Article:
Mayor Mike Duggan says he doesn’t expect his proposal for low-cost auto insurance in Detroit to be derailed by the legal troubles of the bill’s planned sponsor, state Sen. Virgil Smith.
Duggan told City Council members on Tuesday he is pressing forward with his January timetable for the plan, which would allow auto insurance companies to sell Detroiters lower-cost policies with a maximum of $275,000 in medical coverage for auto-related injuries.
Smith, D-Detroit, who last month announced he would sponsor the proposed legislation, was arrested in connection with an assault and shooting involving his ex-wife.
The mayor stressed Tuesday that Smith’s challenges will not jeopardize the proposal. The next stop, he added, will be to seek a Senate hearing.
“We’re going to do what we’ve got to do and line up our votes,” Duggan told reporters, adding he’s confident that he’ll ultimately gain the support of the Michigan Legislature.
“Fitch downgraded $203 million in building authority bonds, $186 million in limited general obligation bonds and $51 million in stadium refunding bonds. … jail boondoggle that wasted $130 million and counting.
Wayne County has a structural debt of $50 million and $40 million more is needed each year to bring its pension system back – the underfunding accounts for about 70 percent of the long-term debt of $2.9 billion.”
Is this what Snyder meant by Rivers of Opportunity?
It costs an average of $1,800 per year for auto insurance in Detroit’s suburbs; it costs about $3,600 within the city limits, Detroit Mayor Mike Duggan said from Motor City Casino [Ilitch family] at the 2014 Detroit Policy Conference Thursday.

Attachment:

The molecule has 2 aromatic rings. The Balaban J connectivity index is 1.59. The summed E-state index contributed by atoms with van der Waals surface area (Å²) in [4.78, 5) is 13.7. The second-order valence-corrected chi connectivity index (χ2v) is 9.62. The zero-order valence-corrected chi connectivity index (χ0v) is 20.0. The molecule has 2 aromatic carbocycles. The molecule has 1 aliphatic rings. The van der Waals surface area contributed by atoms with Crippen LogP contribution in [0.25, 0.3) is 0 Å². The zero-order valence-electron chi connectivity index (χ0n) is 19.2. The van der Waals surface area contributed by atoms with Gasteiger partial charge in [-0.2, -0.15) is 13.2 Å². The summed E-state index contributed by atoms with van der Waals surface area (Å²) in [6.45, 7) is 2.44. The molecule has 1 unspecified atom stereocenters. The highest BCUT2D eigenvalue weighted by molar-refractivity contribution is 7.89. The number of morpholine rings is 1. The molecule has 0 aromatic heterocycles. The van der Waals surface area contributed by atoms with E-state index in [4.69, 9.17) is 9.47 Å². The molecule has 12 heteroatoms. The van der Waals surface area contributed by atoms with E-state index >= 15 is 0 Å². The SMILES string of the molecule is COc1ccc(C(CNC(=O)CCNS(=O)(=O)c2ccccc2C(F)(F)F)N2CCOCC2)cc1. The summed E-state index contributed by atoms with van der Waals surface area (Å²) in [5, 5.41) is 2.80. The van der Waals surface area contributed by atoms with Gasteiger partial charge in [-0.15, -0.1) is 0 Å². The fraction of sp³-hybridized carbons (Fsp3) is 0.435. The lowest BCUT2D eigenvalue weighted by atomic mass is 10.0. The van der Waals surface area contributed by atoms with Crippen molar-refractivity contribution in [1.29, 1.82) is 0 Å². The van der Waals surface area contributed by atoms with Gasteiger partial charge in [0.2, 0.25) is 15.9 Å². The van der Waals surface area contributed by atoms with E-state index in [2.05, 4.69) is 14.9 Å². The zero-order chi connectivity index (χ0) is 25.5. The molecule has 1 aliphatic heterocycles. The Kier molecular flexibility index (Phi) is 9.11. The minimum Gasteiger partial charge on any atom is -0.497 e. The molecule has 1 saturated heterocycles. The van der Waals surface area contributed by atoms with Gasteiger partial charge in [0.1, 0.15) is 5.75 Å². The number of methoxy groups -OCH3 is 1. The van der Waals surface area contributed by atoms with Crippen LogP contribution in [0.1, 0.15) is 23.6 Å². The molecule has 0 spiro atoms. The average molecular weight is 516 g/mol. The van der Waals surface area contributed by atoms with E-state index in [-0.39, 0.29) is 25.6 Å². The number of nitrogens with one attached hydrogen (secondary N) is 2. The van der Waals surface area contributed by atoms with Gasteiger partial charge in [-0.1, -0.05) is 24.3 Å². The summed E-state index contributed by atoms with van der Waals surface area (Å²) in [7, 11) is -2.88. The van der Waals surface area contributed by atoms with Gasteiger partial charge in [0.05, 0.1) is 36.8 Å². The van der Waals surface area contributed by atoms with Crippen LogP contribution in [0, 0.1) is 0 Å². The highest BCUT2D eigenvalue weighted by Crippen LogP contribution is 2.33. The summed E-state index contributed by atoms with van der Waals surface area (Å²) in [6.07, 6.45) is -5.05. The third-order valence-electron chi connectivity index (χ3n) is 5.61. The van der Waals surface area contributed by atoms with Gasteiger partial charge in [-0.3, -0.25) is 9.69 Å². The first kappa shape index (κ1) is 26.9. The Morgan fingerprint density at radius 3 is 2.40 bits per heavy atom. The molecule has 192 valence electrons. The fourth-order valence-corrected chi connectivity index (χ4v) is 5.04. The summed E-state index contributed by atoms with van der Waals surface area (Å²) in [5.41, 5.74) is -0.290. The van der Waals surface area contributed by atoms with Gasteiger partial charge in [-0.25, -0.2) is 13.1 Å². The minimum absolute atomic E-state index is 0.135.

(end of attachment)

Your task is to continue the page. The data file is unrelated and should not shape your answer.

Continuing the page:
“Detroiters can’t afford to make $300 a month in car insurance, in most cases more than their car note, [maybe we should buy them a park to ease their woes?]” Duggan said to the room of business, nonprofit and media leaders. “I’ve spent a lot of time already with the Republican leadership on some ideas on that …[suspect Numero Uno]
“I just want the ability to be competitive on car insurance.”
What that legislation might look like, Duggan wouldn’t say.
“There’s no reason for us to talk about these details,” Duggan said during a media scrum after his on-stage speech, “because I need to get 56 reps and 20 senators to agree to them and I just as soon do it with them and not announce the details here, so no disrespect.”
Looks like our little green friend in Detoilet is still hungry but, oh sure, why not? Just for Snyder’s inaugural party MC carpetbagger mayor buddy, let’s call the legislation: “Grand” bargainAuto Insurance.
Sorry, Progressive is already taken. But, ya, that’s the ticket, Mayor Mike. You know, the old saying is true: the more things allegedly change in Michigan, the more they stay the same.
Has anyone else been left out of getting a cut of the Detroit bailout? If so, please leave suggestions in comment.
“Our review … identified 48 of 92 [52%] expired warranty projects that needed corrective action,” the report said. “As of June 30, 2014, 24 of the warranties had been expired for over one year without MDOT having addressed the corrective action.”
MDOT said it agrees with all six recommendations made by the auditor general and is taking action to improve its system of monitoring and enforcing warranties.
“By October 2015, MDOT, in working with the Department of Attorney General, will develop a procedure for non-responsive contractors that have been notified to perform warranty work,” the department said in part of its response to the audit.
But the auditor noted that similar issues were raised in an earlier audit, released in 2010, and at that time the department said it would “strengthen its procedures to assure the completion of inspections.”
Hmmm, now where have we seen these money grab pay-to-play schemes before? Oh! That’s right, Wayne County. And that worked out just swell, yes?
I’ve long said that Ross Jones, is the only reporter in Michigan, worth following. Unfortunately, there’s a new Senate Marshal in Lansing (heavy on the marsh part), and he goes by the nickname of, Sen. Arlan Randy Ficano.